How to make growth great again

Look to the mid-century — and its high rates of public investment and taxation

A charging market.
(Image credit: Brain light / Alamy Stock Photo)

The problems with President Trump's new budget are almost too numerous to comprehend. It contains countless cruelties and the most elementary accounting errors. But among economic experts, the big hit on Trump's budget is that it's actually too optimistic: It assumes we'll return to a growth rate of 3 percent.

Overly ambitious projections of economic growth from presidential administrations are hardly new. But we averaged 1.8 percent growth over the last decade-and-a-half, and the Blue Chip consensus and the Congressional Budget Office project around 2 percent going forward. As Jason Furman, the former head of President Obama's economic advisers, pointed out, the Trump White House is indulging in a rare level of rosiness here.

At the same time, it's hard not to sympathize with Trump's team when they rage against accepting anemic economic growth as "the new normal." We actually did achieve 3 percent growth for a bit during the 1990s. And before then, back in the 1950s and 1960s, we regularly did quite a bit better. So we know it's possible.

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Of course, if we want to get back to those sorts of growth rates, the obvious thing we should ask is: What were we doing then that we aren't doing now?

The answers are also pretty obvious. And they get us to the real problem with Trump's growth forecast: His policy recommendations are the exact inverse of what we were doing in the booming mid-century.

Take taxes: Back in the mid-century, America had a ton of income brackets, and the tax rates on the highest brackets were so overwhelmingly confiscatory they effectively imposed a maximum income on the entire economy.

Then there's public investment: It's hard to overstate how much World War II and Franklin Roosevelt's New Deal set the stage for the prosperity of the '50s and '60s. The government basically set out to employ millions of Americans, first to build everything from dams and bridges to art installations, and then to fuel the American war machine. The Federal Reserve backstopped the government's borrowing with massive money-printing, and then those same tax rates were used to control inflation. All those incomes circulated back into the private economy, leading to a cornucopia of jobs and remarkably low unemployment rates.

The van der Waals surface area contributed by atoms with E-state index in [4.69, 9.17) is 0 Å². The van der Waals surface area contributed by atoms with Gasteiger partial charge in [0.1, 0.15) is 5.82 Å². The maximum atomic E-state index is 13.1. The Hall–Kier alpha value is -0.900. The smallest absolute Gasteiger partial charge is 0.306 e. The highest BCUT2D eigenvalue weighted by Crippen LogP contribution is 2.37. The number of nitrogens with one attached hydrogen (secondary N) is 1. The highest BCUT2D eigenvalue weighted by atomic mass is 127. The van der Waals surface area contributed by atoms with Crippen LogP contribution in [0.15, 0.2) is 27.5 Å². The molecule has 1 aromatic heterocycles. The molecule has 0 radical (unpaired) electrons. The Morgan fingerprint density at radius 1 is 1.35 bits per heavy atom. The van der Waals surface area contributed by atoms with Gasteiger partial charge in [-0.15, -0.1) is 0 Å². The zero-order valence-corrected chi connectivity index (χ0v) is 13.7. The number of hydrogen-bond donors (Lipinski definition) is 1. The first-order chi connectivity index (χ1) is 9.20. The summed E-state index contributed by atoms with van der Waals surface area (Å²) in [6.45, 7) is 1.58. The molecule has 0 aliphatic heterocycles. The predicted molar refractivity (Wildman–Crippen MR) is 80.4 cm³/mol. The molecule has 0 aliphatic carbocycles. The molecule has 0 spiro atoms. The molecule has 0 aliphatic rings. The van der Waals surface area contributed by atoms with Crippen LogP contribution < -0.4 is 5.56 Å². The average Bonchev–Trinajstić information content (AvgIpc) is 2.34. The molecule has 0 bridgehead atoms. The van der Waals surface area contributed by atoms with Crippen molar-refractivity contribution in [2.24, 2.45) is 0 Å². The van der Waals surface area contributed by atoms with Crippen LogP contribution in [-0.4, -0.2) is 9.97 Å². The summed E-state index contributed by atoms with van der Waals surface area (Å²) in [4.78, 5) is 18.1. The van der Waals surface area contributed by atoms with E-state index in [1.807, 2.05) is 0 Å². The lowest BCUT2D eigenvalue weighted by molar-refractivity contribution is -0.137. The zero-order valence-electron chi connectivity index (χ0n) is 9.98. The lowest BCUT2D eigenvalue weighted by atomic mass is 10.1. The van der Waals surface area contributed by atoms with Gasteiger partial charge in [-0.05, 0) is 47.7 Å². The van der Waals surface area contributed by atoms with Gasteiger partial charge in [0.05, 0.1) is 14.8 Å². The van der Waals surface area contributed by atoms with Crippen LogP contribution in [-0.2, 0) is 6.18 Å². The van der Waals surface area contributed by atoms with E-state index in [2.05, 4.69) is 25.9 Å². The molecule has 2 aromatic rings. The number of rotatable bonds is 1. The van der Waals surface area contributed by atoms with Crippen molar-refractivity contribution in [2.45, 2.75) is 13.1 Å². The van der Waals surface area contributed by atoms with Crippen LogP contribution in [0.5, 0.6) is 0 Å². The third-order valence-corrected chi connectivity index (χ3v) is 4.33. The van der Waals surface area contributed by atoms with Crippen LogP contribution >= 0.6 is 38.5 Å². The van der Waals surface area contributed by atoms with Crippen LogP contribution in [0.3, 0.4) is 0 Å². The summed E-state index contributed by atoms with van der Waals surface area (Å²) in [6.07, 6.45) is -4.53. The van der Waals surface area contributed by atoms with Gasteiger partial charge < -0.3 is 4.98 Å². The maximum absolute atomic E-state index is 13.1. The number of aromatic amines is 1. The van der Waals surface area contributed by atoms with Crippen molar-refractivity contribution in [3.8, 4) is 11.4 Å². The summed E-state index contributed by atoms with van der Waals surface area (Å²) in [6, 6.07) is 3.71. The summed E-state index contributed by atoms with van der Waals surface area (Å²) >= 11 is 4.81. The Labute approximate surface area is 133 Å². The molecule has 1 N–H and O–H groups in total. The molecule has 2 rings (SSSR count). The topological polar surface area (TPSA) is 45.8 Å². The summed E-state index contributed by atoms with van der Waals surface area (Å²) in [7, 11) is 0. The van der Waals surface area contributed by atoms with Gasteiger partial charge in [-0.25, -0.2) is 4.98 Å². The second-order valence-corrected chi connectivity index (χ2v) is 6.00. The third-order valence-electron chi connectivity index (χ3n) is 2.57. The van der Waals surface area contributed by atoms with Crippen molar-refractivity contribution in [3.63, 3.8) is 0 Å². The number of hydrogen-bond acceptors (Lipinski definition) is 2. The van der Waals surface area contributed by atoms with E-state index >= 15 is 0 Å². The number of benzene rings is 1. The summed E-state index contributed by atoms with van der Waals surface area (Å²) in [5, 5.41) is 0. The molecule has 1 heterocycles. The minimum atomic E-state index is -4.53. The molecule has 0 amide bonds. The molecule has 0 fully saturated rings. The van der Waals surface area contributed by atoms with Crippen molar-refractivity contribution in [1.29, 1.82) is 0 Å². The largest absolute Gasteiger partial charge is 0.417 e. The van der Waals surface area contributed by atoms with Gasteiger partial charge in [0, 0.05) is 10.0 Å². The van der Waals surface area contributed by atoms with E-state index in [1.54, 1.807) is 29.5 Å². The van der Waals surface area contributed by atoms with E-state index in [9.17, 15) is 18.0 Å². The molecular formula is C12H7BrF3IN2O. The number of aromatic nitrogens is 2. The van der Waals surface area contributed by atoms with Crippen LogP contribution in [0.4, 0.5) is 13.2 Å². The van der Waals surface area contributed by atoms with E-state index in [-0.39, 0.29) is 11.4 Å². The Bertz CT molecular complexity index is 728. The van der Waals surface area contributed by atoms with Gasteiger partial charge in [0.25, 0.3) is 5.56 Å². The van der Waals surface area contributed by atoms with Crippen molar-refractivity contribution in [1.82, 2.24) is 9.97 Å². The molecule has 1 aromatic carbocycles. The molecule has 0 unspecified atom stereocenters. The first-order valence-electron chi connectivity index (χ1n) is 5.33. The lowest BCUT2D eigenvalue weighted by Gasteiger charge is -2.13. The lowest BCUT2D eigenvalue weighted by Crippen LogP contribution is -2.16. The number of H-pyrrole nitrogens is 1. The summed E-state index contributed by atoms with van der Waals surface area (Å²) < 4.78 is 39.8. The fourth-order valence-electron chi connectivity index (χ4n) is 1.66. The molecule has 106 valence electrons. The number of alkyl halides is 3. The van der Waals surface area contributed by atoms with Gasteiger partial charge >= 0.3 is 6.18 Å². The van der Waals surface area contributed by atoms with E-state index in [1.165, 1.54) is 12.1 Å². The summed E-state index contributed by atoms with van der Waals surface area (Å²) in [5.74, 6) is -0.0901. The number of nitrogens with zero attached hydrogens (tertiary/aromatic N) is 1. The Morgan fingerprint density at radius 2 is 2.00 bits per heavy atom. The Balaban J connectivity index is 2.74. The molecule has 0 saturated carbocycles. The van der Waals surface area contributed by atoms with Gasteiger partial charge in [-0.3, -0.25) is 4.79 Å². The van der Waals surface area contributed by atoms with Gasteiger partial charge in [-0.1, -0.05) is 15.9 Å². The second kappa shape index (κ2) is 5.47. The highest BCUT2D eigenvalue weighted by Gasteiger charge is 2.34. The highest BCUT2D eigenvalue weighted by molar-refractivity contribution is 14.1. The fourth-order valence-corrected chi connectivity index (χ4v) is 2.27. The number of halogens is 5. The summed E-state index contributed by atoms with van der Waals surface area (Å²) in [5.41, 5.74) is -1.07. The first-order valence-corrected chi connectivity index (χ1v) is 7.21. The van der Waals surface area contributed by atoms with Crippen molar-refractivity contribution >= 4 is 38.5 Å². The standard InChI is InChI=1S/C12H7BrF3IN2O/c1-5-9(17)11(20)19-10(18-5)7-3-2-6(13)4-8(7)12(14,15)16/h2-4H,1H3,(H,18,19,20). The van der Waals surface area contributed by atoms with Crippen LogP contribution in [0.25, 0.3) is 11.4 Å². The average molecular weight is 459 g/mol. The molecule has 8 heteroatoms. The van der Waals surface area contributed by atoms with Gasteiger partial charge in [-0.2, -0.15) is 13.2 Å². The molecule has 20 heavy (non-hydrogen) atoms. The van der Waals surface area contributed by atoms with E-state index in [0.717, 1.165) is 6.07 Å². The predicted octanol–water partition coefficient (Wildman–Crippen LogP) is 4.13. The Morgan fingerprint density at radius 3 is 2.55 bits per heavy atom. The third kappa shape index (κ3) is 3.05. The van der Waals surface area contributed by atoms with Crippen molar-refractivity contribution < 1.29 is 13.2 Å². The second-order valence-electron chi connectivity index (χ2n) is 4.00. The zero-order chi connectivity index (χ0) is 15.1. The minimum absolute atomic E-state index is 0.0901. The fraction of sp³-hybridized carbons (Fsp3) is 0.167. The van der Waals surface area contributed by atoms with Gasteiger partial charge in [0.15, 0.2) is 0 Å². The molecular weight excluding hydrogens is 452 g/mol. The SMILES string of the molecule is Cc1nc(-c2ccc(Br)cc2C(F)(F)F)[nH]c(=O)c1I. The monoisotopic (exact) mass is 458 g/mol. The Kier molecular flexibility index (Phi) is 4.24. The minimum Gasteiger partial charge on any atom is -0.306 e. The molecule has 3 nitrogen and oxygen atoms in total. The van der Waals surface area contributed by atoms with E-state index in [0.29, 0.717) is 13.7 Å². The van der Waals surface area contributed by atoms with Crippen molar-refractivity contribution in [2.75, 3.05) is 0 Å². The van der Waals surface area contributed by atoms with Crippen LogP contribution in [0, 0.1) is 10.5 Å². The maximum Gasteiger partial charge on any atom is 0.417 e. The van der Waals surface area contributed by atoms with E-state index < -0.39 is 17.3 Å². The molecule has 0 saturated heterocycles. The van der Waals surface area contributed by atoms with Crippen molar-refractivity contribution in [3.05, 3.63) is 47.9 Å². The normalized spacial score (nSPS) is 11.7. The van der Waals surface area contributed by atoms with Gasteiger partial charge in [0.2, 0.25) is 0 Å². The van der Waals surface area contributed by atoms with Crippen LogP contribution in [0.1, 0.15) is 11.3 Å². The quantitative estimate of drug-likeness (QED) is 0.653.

The government funded the national highway system, and the G.I. Bill functioned as a massive public investment project, paying for education and housing for millions of Americans. In that era we also launched Social Security, Medicare, Medicaid, and the war on poverty.

Why did all this matter? Furman notes that economic growth is driven by two factors: Maintaining full employment and keeping productivity growth high.

The mid-century tax rates prevented money from getting dammed up in the financial system and instead forced companies to share more of their profits with workers through higher wages. The flood of jobs made employers compete for workers, which also improved wages and working conditions. That brought us about as close as the country has ever gotten to employing everyone we could possibly employ. Widespread high wages maintained aggregate demand, which created jobs and kept labor markets tight, which in turn kept high wages widespread.

As for productivity, that boils down to businesses doing more with less. And the simplest and most effective way to force businesses to do more with less is to deny them cheap labor. So, not surprisingly, the mid-century is also our historic benchmark for high productivity rates:

Of course, America turned away from the mid-century wisdom well before Trump.

The rise of the business lobby in the 1970s, culminating in Ronald Reagan's presidency, led to massive tax cuts and deregulation. Republicans and Democrats alike spent the 1980s and 1990s abandoning full-employment policies and the fight against inequality. Conventional wisdom settled on the notion that growth was mainly a matter of keeping wealthy investors happy.

Admittedly, we achieved a brief burst of full employment and high productivity in the '90s while balancing the budget. But in retrospect, this was pretty clearly an unsustainable fluke, driven by the stock market bubble. As you can see from the first graph above, the post-Reagan era has been one long slide into stagnation.

What stands out about Trump's budget is how desperately and mindlessly it doubles, triples, and quadruples down on the conventional wisdom, despite decades of failure. Rather than expand public investment, Trump's budget would slash and burn everything in sight, in a self-destructive war against the deficit. It would cut tax rates and reduce the number of brackets still further, showering the bulk of its benefits on the wealthiest.

The deeper problem, though, is how much both parties have forgotten the lessons of history.

That Furman focuses on how unreal Trump's growth projections are only indicates the limits of the modern liberal imagination. We certainly don't want another world war, but there are plenty of other ambitious employment projects we could take on. Mainstream Democrats may finally be realizing this: Their flagship think tank, the Center for American Progress, recently proposed a "Marshall Plan" for the U.S. economy. But they still have a ways to go.

Yet while the Democratic Party implicitly accepted the "new normal," the GOP did something much worse: It embraced a mutant optimism that would destroy the U.S. economy in the name of saving it — largely because doing so would benefit the Republicans' wealthy donor base.

To really push back against the economic vision of the Trump White House will require avoiding both mistakes.

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